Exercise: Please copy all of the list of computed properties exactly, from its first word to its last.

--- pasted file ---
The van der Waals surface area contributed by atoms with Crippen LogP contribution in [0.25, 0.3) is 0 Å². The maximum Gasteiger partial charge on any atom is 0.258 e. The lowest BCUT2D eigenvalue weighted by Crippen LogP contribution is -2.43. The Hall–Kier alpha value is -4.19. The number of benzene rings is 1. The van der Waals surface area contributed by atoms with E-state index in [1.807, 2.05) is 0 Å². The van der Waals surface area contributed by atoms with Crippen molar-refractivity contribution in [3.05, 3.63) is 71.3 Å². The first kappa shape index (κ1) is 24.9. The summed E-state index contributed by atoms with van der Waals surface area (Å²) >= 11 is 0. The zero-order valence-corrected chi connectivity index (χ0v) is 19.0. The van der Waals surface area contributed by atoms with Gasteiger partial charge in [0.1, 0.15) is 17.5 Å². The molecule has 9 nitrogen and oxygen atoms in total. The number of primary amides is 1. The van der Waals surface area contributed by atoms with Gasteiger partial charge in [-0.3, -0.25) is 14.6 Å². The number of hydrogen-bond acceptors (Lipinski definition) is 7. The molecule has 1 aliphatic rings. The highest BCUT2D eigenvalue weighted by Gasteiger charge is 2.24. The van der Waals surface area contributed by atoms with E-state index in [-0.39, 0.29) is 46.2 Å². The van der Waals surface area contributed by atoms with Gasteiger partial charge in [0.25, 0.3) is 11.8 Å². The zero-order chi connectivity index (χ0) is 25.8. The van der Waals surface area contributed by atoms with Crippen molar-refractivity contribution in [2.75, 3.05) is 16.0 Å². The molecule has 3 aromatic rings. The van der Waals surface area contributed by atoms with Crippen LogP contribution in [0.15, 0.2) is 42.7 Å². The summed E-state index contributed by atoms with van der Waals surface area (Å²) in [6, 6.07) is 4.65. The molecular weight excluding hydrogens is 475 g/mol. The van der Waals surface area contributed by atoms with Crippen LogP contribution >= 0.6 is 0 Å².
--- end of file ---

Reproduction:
The van der Waals surface area contributed by atoms with Crippen LogP contribution in [0.25, 0.3) is 0 Å². The maximum Gasteiger partial charge on any atom is 0.258 e. The lowest BCUT2D eigenvalue weighted by Crippen LogP contribution is -2.43. The Hall–Kier alpha value is -4.19. The number of benzene rings is 1. The van der Waals surface area contributed by atoms with E-state index in [1.807, 2.05) is 0 Å². The van der Waals surface area contributed by atoms with Crippen molar-refractivity contribution in [3.05, 3.63) is 71.3 Å². The first kappa shape index (κ1) is 24.9. The summed E-state index contributed by atoms with van der Waals surface area (Å²) >= 11 is 0. The zero-order valence-corrected chi connectivity index (χ0v) is 19.0. The van der Waals surface area contributed by atoms with Gasteiger partial charge in [0.1, 0.15) is 17.5 Å². The molecule has 9 nitrogen and oxygen atoms in total. The number of primary amides is 1. The van der Waals surface area contributed by atoms with Gasteiger partial charge in [-0.3, -0.25) is 14.6 Å². The number of hydrogen-bond acceptors (Lipinski definition) is 7. The molecule has 1 aliphatic rings. The highest BCUT2D eigenvalue weighted by Gasteiger charge is 2.24. The van der Waals surface area contributed by atoms with E-state index in [-0.39, 0.29) is 46.2 Å². The van der Waals surface area contributed by atoms with Gasteiger partial charge in [0.25, 0.3) is 11.8 Å². The zero-order chi connectivity index (χ0) is 25.8. The van der Waals surface area contributed by atoms with Crippen molar-refractivity contribution in [2.75, 3.05) is 16.0 Å². The molecule has 3 aromatic rings. The van der Waals surface area contributed by atoms with Crippen LogP contribution in [0.15, 0.2) is 42.7 Å². The summed E-state index contributed by atoms with van der Waals surface area (Å²) in [6, 6.07) is 4.65. The molecular weight excluding hydrogens is 475 g/mol. The van der Waals surface area contributed by atoms with Crippen LogP contribution >= 0.6 is 0 Å².